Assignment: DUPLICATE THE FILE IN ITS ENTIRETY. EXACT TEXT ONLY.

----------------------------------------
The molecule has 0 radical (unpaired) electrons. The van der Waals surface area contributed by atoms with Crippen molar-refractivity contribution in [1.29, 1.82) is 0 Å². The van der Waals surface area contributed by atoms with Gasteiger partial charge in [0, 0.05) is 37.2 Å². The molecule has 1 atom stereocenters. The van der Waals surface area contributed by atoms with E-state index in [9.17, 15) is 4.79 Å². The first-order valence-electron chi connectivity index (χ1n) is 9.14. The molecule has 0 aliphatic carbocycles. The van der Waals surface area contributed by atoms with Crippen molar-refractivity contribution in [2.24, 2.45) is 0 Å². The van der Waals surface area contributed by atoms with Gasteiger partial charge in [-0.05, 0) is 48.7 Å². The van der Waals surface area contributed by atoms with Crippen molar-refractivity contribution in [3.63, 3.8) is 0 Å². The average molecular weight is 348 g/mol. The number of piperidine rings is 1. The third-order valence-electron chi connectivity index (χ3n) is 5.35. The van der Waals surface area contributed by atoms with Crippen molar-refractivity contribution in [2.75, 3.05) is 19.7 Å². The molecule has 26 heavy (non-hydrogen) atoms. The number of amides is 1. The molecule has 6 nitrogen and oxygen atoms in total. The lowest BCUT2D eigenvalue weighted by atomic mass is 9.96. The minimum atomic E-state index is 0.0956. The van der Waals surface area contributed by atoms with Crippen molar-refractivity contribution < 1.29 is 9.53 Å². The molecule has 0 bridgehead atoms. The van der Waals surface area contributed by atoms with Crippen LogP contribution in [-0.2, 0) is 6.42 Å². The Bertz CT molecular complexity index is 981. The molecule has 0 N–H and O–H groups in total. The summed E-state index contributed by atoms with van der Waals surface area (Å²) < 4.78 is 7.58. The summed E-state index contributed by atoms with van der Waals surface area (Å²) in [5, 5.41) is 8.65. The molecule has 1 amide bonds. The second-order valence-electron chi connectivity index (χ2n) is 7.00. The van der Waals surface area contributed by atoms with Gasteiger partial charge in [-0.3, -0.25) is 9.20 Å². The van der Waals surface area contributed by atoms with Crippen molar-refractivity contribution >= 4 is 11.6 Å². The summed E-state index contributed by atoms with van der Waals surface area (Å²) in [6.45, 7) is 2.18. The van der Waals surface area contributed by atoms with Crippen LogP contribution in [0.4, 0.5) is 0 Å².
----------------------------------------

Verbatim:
The molecule has 0 radical (unpaired) electrons. The van der Waals surface area contributed by atoms with Crippen molar-refractivity contribution in [1.29, 1.82) is 0 Å². The van der Waals surface area contributed by atoms with Gasteiger partial charge in [0, 0.05) is 37.2 Å². The molecule has 1 atom stereocenters. The van der Waals surface area contributed by atoms with E-state index in [9.17, 15) is 4.79 Å². The first-order valence-electron chi connectivity index (χ1n) is 9.14. The molecule has 0 aliphatic carbocycles. The van der Waals surface area contributed by atoms with Crippen molar-refractivity contribution in [2.24, 2.45) is 0 Å². The van der Waals surface area contributed by atoms with Gasteiger partial charge in [-0.05, 0) is 48.7 Å². The van der Waals surface area contributed by atoms with Crippen molar-refractivity contribution in [3.63, 3.8) is 0 Å². The average molecular weight is 348 g/mol. The number of piperidine rings is 1. The third-order valence-electron chi connectivity index (χ3n) is 5.35. The van der Waals surface area contributed by atoms with Crippen molar-refractivity contribution in [2.75, 3.05) is 19.7 Å². The molecule has 26 heavy (non-hydrogen) atoms. The number of amides is 1. The molecule has 6 nitrogen and oxygen atoms in total. The lowest BCUT2D eigenvalue weighted by atomic mass is 9.96. The minimum atomic E-state index is 0.0956. The van der Waals surface area contributed by atoms with Crippen molar-refractivity contribution < 1.29 is 9.53 Å². The molecule has 0 bridgehead atoms. The van der Waals surface area contributed by atoms with Crippen LogP contribution in [-0.2, 0) is 6.42 Å². The Bertz CT molecular complexity index is 981. The molecule has 0 N–H and O–H groups in total. The summed E-state index contributed by atoms with van der Waals surface area (Å²) < 4.78 is 7.58. The summed E-state index contributed by atoms with van der Waals surface area (Å²) in [5, 5.41) is 8.65. The molecule has 1 amide bonds. The second-order valence-electron chi connectivity index (χ2n) is 7.00. The van der Waals surface area contributed by atoms with Gasteiger partial charge in [-0.3, -0.25) is 9.20 Å². The van der Waals surface area contributed by atoms with Crippen molar-refractivity contribution >= 4 is 11.6 Å². The summed E-state index contributed by atoms with van der Waals surface area (Å²) in [6.45, 7) is 2.18. The van der Waals surface area contributed by atoms with Crippen LogP contribution in [0.4, 0.5) is 0 Å².